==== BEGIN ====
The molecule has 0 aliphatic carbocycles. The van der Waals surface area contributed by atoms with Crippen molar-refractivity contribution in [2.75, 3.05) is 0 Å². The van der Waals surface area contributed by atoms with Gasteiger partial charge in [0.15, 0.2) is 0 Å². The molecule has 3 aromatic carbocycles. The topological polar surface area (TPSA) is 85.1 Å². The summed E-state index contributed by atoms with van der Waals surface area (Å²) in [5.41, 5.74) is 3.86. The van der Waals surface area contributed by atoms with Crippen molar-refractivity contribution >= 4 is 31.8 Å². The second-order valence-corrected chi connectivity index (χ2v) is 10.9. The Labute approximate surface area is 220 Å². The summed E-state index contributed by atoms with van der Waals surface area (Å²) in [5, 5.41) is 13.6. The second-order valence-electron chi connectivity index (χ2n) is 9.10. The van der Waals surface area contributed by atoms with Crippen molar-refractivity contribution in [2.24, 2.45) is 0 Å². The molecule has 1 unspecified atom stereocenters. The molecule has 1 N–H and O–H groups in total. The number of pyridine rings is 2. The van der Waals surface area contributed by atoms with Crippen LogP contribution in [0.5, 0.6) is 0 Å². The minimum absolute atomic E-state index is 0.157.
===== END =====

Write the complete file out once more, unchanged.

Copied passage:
The molecule has 0 aliphatic carbocycles. The van der Waals surface area contributed by atoms with Crippen molar-refractivity contribution in [2.75, 3.05) is 0 Å². The van der Waals surface area contributed by atoms with Gasteiger partial charge in [0.15, 0.2) is 0 Å². The molecule has 3 aromatic carbocycles. The topological polar surface area (TPSA) is 85.1 Å². The summed E-state index contributed by atoms with van der Waals surface area (Å²) in [5.41, 5.74) is 3.86. The van der Waals surface area contributed by atoms with Crippen molar-refractivity contribution >= 4 is 31.8 Å². The second-order valence-corrected chi connectivity index (χ2v) is 10.9. The Labute approximate surface area is 220 Å². The summed E-state index contributed by atoms with van der Waals surface area (Å²) in [5, 5.41) is 13.6. The second-order valence-electron chi connectivity index (χ2n) is 9.10. The van der Waals surface area contributed by atoms with Crippen molar-refractivity contribution in [2.24, 2.45) is 0 Å². The molecule has 1 unspecified atom stereocenters. The molecule has 1 N–H and O–H groups in total. The number of pyridine rings is 2. The van der Waals surface area contributed by atoms with Crippen LogP contribution in [0.5, 0.6) is 0 Å². The minimum absolute atomic E-state index is 0.157.